The discipline of pattern recognition has seen enormous progress since its beginnings more than four decades ago. Over the years various approaches have emerged, based on statistical decision theory, structural matching and parsing, neural networks, fuzzy logic, artificial intelligence, evolutionary computing, and others. Obviously, these approaches are characterized by a high degree of diversity. In order to combine their strengths and avoid their weaknesses, hybrid pattern recognition schemes have been proposed, combining several techniques into a single pattern recognition system. Hybrid methods have been known about for a long time, but they have gained new interest only recently. An example is the area of classifier combination, which has attracted enormous attention over the past few years.
The contributions included in this volume cover recent advances in hybrid pattern recognition. In the first chapter by H. Ishibuchi and M. Nii, a novel type of neural network architecture is introduced, which can process fuzzy input data. This type of neural net is quite powerful because it can simultaneously deal with different data formats, such as real or fuzzy numbers and intervals, as well as linguistic variables.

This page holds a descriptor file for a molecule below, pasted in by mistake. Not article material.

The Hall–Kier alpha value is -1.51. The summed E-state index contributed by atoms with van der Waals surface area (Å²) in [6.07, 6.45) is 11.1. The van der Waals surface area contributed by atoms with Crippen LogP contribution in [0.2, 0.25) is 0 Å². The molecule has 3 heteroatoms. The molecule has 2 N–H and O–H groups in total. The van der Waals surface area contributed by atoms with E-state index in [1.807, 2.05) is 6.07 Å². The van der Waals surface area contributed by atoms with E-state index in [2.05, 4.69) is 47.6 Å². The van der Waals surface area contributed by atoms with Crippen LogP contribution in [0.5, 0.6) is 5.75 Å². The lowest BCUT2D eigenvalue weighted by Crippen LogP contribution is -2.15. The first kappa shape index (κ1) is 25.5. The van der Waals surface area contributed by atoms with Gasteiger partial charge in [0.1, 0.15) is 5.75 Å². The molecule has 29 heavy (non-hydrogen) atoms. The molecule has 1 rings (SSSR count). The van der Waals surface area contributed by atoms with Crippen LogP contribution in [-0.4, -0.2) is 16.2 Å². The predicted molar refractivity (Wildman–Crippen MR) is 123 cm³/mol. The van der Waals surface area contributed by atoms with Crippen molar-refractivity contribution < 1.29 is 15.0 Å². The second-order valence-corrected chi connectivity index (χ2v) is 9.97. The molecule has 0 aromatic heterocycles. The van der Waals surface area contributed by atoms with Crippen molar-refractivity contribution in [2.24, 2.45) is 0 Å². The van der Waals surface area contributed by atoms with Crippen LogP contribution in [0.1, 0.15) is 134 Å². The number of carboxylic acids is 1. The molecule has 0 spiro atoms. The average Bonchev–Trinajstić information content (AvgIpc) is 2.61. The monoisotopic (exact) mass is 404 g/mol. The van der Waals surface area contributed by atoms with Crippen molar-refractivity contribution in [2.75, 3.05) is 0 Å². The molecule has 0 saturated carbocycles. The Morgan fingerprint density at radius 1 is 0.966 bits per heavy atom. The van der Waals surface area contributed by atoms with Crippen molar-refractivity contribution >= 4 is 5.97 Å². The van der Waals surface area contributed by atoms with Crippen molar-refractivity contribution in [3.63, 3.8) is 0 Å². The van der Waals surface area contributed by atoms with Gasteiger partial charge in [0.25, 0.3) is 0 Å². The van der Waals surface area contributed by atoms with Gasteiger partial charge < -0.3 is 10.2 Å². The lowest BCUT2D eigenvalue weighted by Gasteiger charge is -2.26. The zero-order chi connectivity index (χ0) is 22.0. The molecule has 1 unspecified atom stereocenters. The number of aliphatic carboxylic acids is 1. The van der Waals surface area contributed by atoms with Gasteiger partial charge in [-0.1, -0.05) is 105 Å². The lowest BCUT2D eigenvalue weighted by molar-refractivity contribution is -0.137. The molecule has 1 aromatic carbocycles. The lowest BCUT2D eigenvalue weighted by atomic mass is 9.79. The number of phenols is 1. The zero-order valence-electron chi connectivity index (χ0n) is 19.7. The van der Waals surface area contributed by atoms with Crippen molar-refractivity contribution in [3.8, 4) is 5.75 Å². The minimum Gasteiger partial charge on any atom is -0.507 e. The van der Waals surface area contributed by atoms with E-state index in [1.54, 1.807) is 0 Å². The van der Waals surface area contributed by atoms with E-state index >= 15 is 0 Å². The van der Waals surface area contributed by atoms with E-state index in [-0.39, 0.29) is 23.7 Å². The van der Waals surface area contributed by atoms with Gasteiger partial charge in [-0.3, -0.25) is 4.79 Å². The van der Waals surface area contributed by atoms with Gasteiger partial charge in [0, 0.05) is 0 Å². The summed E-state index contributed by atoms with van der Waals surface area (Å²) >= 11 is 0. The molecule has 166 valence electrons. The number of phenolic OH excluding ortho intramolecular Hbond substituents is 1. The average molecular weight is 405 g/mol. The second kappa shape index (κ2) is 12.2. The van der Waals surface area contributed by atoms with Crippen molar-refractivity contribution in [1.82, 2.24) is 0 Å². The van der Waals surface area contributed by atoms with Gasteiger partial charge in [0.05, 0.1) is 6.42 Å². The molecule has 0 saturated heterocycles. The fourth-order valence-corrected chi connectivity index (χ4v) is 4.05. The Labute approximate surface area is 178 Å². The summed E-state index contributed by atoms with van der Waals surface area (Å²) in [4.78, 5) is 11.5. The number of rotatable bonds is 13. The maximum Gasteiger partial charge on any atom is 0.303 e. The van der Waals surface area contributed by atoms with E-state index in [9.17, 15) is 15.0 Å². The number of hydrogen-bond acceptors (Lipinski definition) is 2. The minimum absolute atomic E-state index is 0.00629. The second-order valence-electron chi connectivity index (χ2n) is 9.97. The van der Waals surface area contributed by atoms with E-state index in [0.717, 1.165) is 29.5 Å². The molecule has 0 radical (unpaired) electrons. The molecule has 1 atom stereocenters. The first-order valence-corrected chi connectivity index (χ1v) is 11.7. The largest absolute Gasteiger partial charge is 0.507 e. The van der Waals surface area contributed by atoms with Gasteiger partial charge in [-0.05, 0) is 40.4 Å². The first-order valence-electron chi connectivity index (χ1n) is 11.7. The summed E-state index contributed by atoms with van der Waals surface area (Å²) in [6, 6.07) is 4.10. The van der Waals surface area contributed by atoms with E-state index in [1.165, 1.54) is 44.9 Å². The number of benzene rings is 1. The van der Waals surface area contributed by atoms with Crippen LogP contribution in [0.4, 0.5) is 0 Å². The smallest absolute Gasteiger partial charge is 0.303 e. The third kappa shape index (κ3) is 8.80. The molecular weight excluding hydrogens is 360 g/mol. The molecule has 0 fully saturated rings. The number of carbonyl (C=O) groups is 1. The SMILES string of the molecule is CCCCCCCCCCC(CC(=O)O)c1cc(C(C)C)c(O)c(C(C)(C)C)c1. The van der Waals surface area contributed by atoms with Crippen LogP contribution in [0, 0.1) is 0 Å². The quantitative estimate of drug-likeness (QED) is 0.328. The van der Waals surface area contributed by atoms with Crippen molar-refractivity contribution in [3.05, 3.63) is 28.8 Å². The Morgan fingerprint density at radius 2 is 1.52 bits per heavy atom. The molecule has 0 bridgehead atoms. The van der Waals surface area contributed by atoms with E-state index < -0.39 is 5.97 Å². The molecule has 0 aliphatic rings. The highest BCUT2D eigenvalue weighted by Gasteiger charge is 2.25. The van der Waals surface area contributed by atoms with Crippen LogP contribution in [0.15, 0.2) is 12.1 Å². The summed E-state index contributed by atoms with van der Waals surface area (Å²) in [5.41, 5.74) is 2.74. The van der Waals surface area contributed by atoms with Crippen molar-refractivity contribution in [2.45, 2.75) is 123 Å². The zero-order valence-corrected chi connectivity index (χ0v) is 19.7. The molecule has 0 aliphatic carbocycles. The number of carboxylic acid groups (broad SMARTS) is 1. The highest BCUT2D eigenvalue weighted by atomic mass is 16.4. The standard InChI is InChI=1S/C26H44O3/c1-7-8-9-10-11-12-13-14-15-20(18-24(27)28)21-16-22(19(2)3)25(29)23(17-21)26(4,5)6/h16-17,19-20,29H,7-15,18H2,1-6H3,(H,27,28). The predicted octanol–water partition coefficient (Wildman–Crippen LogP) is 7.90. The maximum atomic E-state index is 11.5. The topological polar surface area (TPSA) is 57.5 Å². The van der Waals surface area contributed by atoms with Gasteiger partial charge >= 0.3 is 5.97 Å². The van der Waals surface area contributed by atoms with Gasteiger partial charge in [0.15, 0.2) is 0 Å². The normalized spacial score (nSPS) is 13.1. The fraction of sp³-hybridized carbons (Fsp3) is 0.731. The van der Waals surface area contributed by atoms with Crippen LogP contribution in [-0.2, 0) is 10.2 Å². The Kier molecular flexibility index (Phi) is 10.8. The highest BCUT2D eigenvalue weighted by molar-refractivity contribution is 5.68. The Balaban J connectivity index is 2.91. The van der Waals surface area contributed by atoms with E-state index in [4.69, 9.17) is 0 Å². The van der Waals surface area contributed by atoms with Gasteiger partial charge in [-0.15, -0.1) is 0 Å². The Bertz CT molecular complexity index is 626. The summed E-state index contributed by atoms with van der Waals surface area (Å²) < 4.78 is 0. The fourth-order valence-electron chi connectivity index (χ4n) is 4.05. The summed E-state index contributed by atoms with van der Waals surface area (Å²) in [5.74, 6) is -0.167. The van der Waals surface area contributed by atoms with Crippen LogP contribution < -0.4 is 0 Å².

The following two chapters deal with hybrid systems that aim at the application of neural networks in the domain of structural pattern recognition. In the second chapter by G. Adorni et al., an extension of the classical backpropagation algorithm that can be applied in the graph domain is proposed. This extension allows us to apply multilayer perceptron neural networks not only to feature vectors, but also to patterns represented by means of graphs. A generalization of self-organizing maps from n-dimensional real space to the domain of graphs is proposed in Chap. 3, by S. Giinter and H. Bunke. In particular, the problem of finding the optimal number of clusters in a graph clustering task is addressed.